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Controlling Hibernate Commit programmatically for batch execution on Quarkus

Problem with many commits during batch execution

If you need to process a huge amount of data on a batch execution, it's important to control the number of commits that are done by Hibernate.

Commit is one of the most expensive database operations.

Using the @Transactional annotation

With Quarkus, you can control the execution of the commit using the @Transactional annotation. When the method annotated with @Transactional finishes successfully, Hibernate sends one commit to the database.

import javax.transaction.Transactional;
//
@Transactional(rollbackOn = Exception.class)
public void processClientOrders(Client client) {
     client.updateOrders();
     client.insertHistory();
     client.updateClient();
}
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In the above example, when the processClientOrders() finishes, Hibernate sends one commit to the database.

Difficulty in using @Transactional annotation to control batch execution

On a batch execution, it's a good idea to control the numbers of commits using the quantity of processed items or time between commits.

On my point of view, is a bit difficult to control this using the @Transactional annotation, specially to control the quantity of time between commits.

Executing commit programmatically

The contribution I try to give here is one idea to control the commits using the programmatic way.

Define the commit parameters on you application

This item is not obligatory, but I think is a good idea. Using this approach you can tune your values at deploy time.

Define two parameters on your application.properties:

# Minimum quantity of items processed to execute commit
app.quantity.of.items.to.commit=1000

# Minimum quantity of time (milliseconds) to execute commit
app.quantity.of.time.ms.to.commit=1000
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Control the Transaction programmatically

To control the Transaction programmatically you need to inject the UserTransaction and then begin and commit the transaction manually.

@Inject
UserTransaction transaction;

@ConfigProperty(name = "app.quantity.of.items.to.commit")
int quantityItemsCommit;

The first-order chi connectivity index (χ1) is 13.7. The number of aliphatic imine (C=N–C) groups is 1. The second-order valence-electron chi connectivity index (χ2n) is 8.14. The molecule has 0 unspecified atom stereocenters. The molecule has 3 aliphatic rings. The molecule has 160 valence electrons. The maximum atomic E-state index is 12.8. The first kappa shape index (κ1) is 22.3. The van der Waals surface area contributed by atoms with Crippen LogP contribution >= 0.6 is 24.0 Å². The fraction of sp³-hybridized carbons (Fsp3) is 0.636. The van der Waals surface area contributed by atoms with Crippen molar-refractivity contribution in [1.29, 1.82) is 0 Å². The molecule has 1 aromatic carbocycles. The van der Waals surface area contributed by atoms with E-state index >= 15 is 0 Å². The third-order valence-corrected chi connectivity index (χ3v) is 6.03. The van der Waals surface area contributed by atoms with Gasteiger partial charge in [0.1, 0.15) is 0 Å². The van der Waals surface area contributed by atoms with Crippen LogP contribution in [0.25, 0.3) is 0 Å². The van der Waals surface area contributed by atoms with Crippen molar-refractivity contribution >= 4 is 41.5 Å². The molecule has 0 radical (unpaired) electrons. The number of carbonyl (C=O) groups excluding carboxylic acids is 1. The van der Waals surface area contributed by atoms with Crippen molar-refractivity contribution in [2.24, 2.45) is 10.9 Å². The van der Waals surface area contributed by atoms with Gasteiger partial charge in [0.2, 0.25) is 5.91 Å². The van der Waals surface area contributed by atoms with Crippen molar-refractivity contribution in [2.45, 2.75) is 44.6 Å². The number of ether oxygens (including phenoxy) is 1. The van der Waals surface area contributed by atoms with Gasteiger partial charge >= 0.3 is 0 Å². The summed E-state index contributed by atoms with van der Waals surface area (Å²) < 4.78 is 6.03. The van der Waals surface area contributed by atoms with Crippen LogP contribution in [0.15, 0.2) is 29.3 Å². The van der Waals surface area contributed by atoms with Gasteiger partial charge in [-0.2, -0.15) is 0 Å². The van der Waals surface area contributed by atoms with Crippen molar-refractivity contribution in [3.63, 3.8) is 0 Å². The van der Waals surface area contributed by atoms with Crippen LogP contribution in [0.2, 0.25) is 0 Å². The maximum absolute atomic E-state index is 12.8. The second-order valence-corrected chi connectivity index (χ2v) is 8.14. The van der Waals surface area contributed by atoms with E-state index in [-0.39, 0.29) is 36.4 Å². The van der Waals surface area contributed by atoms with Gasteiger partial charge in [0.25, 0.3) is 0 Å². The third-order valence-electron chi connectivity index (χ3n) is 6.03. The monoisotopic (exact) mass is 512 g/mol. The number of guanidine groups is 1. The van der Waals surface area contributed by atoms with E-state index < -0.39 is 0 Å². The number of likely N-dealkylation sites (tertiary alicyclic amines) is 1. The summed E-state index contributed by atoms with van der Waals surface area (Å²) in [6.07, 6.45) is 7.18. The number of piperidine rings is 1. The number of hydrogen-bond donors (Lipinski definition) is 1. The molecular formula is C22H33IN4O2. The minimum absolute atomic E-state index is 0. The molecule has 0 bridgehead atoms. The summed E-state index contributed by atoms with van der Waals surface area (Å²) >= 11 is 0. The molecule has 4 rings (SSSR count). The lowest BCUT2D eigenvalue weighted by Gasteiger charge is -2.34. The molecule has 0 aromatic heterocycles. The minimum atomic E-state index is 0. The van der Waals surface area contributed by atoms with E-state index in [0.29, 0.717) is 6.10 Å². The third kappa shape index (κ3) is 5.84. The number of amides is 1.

@ConfigProperty(name = "app.quantity.of.time.ms.to.commit")
int quantityTimeCommit;

public void batchProcess(List<Client> listOfClients)
                 throws SystemException,NotSupportedException, 
                 SecurityException, IllegalStateException,
                 RollbackException, HeuristicMixedException,  
                 HeuristicRollbackException {
  var beforeCommit = Instant.now();
  var quantityOfClientsPendingCommit = 0;
  transaction.begin();

  for (Client client : listOfClients ) {
    processClientOrders(client);
    var now = Instant.now();
    var delay = Duration.between(beforeCommit, now).toMillis();
    if (++quantityOfClientsPendingCommit >= quantityItemsCommit  
        || delay >= quantityTimeCommit) { 
      transaction.commit();
      transaction.begin();
      beforeCommit = Instant.now();
      quantityOfClientsPendingCommit = 0;
    }
  }
  transaction.commit();
}

private void processClientOrders(Client client) {
     client.updateOrders();
     client.insertHistory();
     client.updateClient();
}
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The above code executes commit when the quantity of clients processed is greater or equal the limit or the time after the last commit is greater or equal the limit.

Final words

I hope that this article can add something and if you find some mistake that I did or have one idea to improve this concept, please comment.

Credits

Stack Overflow post about calculating time in milliseconds

Red Hat documentation about Managing JTA transactions programmatically

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